It recently emerged in the news that the American company Moderna Therapeutics had taken legal action against competitor Pfizer, as well as its German partner BioNTech, for patent infringement.
The alleged infringement concerns mRNA technology developed by Moderna and patented in 2010 and 2016 and which, according to Moderna, was used by Pfizer and BioNTech for the development of their vaccine against Covid-19 (called Comirnaty).
To better understand the conflict, it is necessary to understand how the patent system works. In social terms, this can be thought of as a “social contract” between the State and the inventor: in exchange for the information about the invention being made public (and thus society having access to this information), as well as for the research effort , the state grants a monopoly to the inventor for (usually) 20 years. This monopoly implies the withdrawal of competition during the years of exclusivity and the imposition by pharmaceutical companies of prices that approximate, in economic terms, monopoly prices.
The system is intended to promote continuous investigation. In the case of the pharmaceutical industry, they will only have an incentive to invest millions of euros in innovation, if they have the prospect of recovering the investment through their monopoly.
Obviously, all innovation (we would say the whole creative process) rests “on the shoulders of giants”, that is, as the French philosopher Bernardo de Chartres said, the truth is discovered from previous discoveries. However, within the scope of the present process, the alleged use of previous technology to create an innovative result (a new vaccine for Covid-19) is precisely at stake. The problem is that the technology in question was patented in 2010 and 2016 and the right remains in force, so its use requires the consent of the holder. The mRNA technology was, moreover, very important for the development of Moderna’s own vaccine, Spikevax.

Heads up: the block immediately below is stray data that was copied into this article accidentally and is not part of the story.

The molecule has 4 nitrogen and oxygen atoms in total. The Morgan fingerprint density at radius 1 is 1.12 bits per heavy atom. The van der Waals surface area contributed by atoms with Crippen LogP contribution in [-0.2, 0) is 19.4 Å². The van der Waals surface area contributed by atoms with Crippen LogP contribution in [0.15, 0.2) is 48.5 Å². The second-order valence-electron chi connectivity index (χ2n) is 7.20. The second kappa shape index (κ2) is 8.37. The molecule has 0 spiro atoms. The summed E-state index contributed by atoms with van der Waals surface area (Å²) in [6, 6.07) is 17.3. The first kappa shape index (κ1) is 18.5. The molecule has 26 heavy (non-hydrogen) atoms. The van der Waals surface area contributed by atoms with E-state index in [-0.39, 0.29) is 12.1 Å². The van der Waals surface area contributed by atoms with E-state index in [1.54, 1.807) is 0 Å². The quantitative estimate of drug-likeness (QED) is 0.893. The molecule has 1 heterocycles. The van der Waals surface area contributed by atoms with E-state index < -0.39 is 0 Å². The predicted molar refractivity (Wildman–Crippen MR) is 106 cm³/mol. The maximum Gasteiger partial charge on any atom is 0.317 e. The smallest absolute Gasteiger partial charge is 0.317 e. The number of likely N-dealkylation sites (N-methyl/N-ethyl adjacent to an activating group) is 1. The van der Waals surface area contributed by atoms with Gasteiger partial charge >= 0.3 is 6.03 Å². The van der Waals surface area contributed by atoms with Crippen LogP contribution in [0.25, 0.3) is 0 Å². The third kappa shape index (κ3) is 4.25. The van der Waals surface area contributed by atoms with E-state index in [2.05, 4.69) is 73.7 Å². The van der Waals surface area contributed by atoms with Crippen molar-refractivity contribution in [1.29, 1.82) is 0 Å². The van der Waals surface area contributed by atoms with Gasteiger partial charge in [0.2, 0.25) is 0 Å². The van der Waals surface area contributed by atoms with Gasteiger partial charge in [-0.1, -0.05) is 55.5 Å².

The essential question is whether this litigation will have consequences for Pfizer’s Covid-19 vaccine. Will it have to be withdrawn from the market? In theory, this could happen. The exclusive patent right allows the holder to prevent the commercialization of technology that infringes his right, which, if it happens, could affect the commercialization of the vaccine and access to it worldwide. It is interesting to note, however, that Moderna has already made it known through the media that this is not what it wants. For reasons of ethical imperative, social responsibility or public image, the company states that it only seeks to be rewarded with a part of its competitor’s profits, given that these were obtained at the “cost of the efforts of others”.
There are, however, doubts about Moderna’s good intentions. First of all, for lack of consistency. In another lawsuit in which it is an infringer – that is, it is accused of infringing patents to develop its vaccine against covid-19 -, Moderna alleges that such use took place under a legal clause that allowed the use of patents in public emergencies like the pandemic.
There is some fear that Moderna’s attitude could send the wrong signal to the market and inhibit the development of new innovations based on mRNA technology, which has proved to be of paramount importance in the fight against the covid-19 pandemic and whose application has been designed to other pathologies.
Legal Director at Inventa